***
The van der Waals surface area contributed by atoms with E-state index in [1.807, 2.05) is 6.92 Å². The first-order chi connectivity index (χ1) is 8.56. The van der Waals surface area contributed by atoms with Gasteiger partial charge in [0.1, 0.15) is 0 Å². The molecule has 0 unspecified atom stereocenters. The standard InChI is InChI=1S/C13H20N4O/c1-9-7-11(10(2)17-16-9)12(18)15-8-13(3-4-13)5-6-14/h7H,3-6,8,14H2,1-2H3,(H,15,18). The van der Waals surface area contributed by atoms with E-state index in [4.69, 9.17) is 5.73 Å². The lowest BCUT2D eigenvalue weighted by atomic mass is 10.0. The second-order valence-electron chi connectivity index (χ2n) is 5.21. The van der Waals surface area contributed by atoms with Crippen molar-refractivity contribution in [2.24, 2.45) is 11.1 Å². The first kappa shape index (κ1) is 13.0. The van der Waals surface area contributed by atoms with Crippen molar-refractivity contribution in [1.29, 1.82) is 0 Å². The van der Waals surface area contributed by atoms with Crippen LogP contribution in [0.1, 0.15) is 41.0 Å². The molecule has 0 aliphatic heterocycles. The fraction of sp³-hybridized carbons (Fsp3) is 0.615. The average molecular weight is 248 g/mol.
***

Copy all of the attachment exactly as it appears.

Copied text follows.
The van der Waals surface area contributed by atoms with E-state index in [1.807, 2.05) is 6.92 Å². The first-order chi connectivity index (χ1) is 8.56. The van der Waals surface area contributed by atoms with Gasteiger partial charge in [0.1, 0.15) is 0 Å². The molecule has 0 unspecified atom stereocenters. The standard InChI is InChI=1S/C13H20N4O/c1-9-7-11(10(2)17-16-9)12(18)15-8-13(3-4-13)5-6-14/h7H,3-6,8,14H2,1-2H3,(H,15,18). The van der Waals surface area contributed by atoms with E-state index in [4.69, 9.17) is 5.73 Å². The lowest BCUT2D eigenvalue weighted by atomic mass is 10.0. The second-order valence-electron chi connectivity index (χ2n) is 5.21. The van der Waals surface area contributed by atoms with Crippen molar-refractivity contribution in [2.24, 2.45) is 11.1 Å². The first kappa shape index (κ1) is 13.0. The van der Waals surface area contributed by atoms with Crippen molar-refractivity contribution in [1.29, 1.82) is 0 Å². The van der Waals surface area contributed by atoms with Crippen LogP contribution in [0.1, 0.15) is 41.0 Å². The molecule has 0 aliphatic heterocycles. The fraction of sp³-hybridized carbons (Fsp3) is 0.615. The average molecular weight is 248 g/mol.